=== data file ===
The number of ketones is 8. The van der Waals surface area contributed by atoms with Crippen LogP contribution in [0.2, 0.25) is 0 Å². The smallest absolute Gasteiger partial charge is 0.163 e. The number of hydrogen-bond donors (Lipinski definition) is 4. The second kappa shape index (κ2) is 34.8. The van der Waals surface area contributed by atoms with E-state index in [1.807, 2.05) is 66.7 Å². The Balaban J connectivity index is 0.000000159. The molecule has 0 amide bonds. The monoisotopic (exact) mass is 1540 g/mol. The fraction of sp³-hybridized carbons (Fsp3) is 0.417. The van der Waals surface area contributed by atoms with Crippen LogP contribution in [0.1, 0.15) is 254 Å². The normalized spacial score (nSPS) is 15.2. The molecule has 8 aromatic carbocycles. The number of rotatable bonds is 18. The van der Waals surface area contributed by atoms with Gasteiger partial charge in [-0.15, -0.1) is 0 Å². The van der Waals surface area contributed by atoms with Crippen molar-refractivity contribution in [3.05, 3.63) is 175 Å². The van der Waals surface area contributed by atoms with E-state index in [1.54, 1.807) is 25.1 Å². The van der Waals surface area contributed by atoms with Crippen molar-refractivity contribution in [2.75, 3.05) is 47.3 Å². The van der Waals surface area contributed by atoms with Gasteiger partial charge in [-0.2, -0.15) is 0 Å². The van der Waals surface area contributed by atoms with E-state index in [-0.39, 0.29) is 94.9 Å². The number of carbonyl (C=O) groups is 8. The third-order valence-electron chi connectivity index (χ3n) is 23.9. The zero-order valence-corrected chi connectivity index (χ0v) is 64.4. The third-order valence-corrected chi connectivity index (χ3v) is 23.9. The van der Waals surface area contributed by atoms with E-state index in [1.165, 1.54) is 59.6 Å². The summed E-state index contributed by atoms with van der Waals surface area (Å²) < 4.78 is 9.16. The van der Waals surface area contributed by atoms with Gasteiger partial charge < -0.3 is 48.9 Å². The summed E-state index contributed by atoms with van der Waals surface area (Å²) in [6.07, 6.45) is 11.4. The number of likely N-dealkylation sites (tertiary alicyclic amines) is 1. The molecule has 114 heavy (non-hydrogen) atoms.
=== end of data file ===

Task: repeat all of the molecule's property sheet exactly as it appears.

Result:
The number of ketones is 8. The van der Waals surface area contributed by atoms with Crippen LogP contribution in [0.2, 0.25) is 0 Å². The smallest absolute Gasteiger partial charge is 0.163 e. The number of hydrogen-bond donors (Lipinski definition) is 4. The second kappa shape index (κ2) is 34.8. The van der Waals surface area contributed by atoms with E-state index in [1.807, 2.05) is 66.7 Å². The Balaban J connectivity index is 0.000000159. The molecule has 0 amide bonds. The monoisotopic (exact) mass is 1540 g/mol. The fraction of sp³-hybridized carbons (Fsp3) is 0.417. The van der Waals surface area contributed by atoms with Crippen LogP contribution in [0.1, 0.15) is 254 Å². The normalized spacial score (nSPS) is 15.2. The molecule has 8 aromatic carbocycles. The number of rotatable bonds is 18. The van der Waals surface area contributed by atoms with Gasteiger partial charge in [-0.15, -0.1) is 0 Å². The van der Waals surface area contributed by atoms with Crippen molar-refractivity contribution in [3.05, 3.63) is 175 Å². The van der Waals surface area contributed by atoms with E-state index in [1.54, 1.807) is 25.1 Å². The van der Waals surface area contributed by atoms with Crippen molar-refractivity contribution in [2.75, 3.05) is 47.3 Å². The van der Waals surface area contributed by atoms with Gasteiger partial charge in [-0.2, -0.15) is 0 Å². The van der Waals surface area contributed by atoms with E-state index in [-0.39, 0.29) is 94.9 Å². The number of carbonyl (C=O) groups is 8. The third-order valence-electron chi connectivity index (χ3n) is 23.9. The zero-order valence-corrected chi connectivity index (χ0v) is 64.4. The third-order valence-corrected chi connectivity index (χ3v) is 23.9. The van der Waals surface area contributed by atoms with E-state index in [1.165, 1.54) is 59.6 Å². The summed E-state index contributed by atoms with van der Waals surface area (Å²) < 4.78 is 9.16. The van der Waals surface area contributed by atoms with Gasteiger partial charge < -0.3 is 48.9 Å². The summed E-state index contributed by atoms with van der Waals surface area (Å²) in [6.07, 6.45) is 11.4. The number of likely N-dealkylation sites (tertiary alicyclic amines) is 1. The molecule has 114 heavy (non-hydrogen) atoms.